Tutti Sunday: an invitation to explore and experience the Spirit

The recent Pew Foundation research has again brought forth the not-so-new news about the organization that I have stepped in to pledge my life commitment: the decline of Christianity at a massive scale, especially among the young generation. And it is not surprising to me at all, because I have been witnessing it for myself for at least a decade among my peers and am now experiencing it more acutely than ever as a pastor who hangs out with twenty-somethings and thirty-somethings most of the time. Who cares about going to church anymore anyway, except for those who have nothing better to do on Sundays?

I grew up in church and spent enormous amount time going to church, serving the church, studying the Bible and going to various meetings and worship services every week of my entire life. I am now a pastor in the United Methodist Church, the second biggest Protestant denomination in the United States. But none of those elements matter too much anymore – perhaps they shouldn’t have mattered at any time. As I spend more time with the friends I meet at Tutti, something other than the name, size or doctrines of Christian church started to emerge as far more important in my heart: it is the increasing necessity of a loving community, a body that can share and express the very nakedness of our human nature.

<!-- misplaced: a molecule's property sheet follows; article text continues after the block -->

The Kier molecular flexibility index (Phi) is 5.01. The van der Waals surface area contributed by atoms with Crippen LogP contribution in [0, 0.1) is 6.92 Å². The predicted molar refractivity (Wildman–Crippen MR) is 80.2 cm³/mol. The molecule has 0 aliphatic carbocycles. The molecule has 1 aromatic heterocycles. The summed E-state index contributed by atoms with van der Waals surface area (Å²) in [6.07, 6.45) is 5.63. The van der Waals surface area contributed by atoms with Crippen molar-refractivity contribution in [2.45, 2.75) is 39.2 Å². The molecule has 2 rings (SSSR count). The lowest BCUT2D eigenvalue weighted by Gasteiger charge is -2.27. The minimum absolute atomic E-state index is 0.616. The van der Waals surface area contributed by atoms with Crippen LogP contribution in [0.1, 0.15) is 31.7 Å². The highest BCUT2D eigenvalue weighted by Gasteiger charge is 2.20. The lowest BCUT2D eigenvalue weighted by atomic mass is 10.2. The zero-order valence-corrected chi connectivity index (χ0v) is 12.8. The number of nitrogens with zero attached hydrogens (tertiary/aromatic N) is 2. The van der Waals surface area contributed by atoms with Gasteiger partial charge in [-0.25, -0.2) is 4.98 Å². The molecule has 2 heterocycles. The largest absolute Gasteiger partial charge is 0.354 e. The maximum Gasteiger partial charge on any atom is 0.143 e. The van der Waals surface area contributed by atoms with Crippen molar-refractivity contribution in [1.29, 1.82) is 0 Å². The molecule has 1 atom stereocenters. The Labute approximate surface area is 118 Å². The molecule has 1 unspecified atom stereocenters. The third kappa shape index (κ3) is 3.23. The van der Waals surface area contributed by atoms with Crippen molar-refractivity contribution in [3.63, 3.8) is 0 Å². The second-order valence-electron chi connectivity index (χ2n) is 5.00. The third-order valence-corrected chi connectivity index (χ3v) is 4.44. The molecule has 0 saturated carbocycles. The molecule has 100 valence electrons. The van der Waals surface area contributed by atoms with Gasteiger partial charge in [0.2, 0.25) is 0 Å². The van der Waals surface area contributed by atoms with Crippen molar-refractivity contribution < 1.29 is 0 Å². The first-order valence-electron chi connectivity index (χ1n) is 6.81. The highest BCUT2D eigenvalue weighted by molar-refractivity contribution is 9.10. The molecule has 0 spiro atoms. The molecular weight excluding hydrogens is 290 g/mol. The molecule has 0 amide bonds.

And that is because, regardless of the popularity of Christianity or status of organized religion in our society, the unchanging fact of human life is that we have a deep thirst for spiritual world and our origin, the meaning of our existence, and the value of our beings. And for that reason having open, diverse, creative spaces to explore this basic desire of our humanness is indispensable part of our growth, both as an individual and as a society. This is what Tutti Sunday worship is about: to be an open space for people of all backgrounds, cultures, thoughts, experiences and faiths can come together and explore the infinite possibilities of our spiritual world, and to share our human and spiritual experiences, both good and bad, the mysteries, our questions, and the mercy and love of being one body in one spirit.

So this is why I invite every one of you to Tutti Sunday worship with confidence that this indeed is the best thing to do on a Sunday. With Tutti, let us courageously depart from our own preconceptions about the existing church or Christianity – both those who identify themselves with Christianity those who do not. Let us pause talking and debating about religions, their irrationality, injustice or whatever we might have to say about them. Let us simply come together and experience. Listen, sing, share, and feel. Give your ears and heart to the moment’s inspiration. And get to know those who know you better than you know yourself and love you more than you love yourself. Come and see.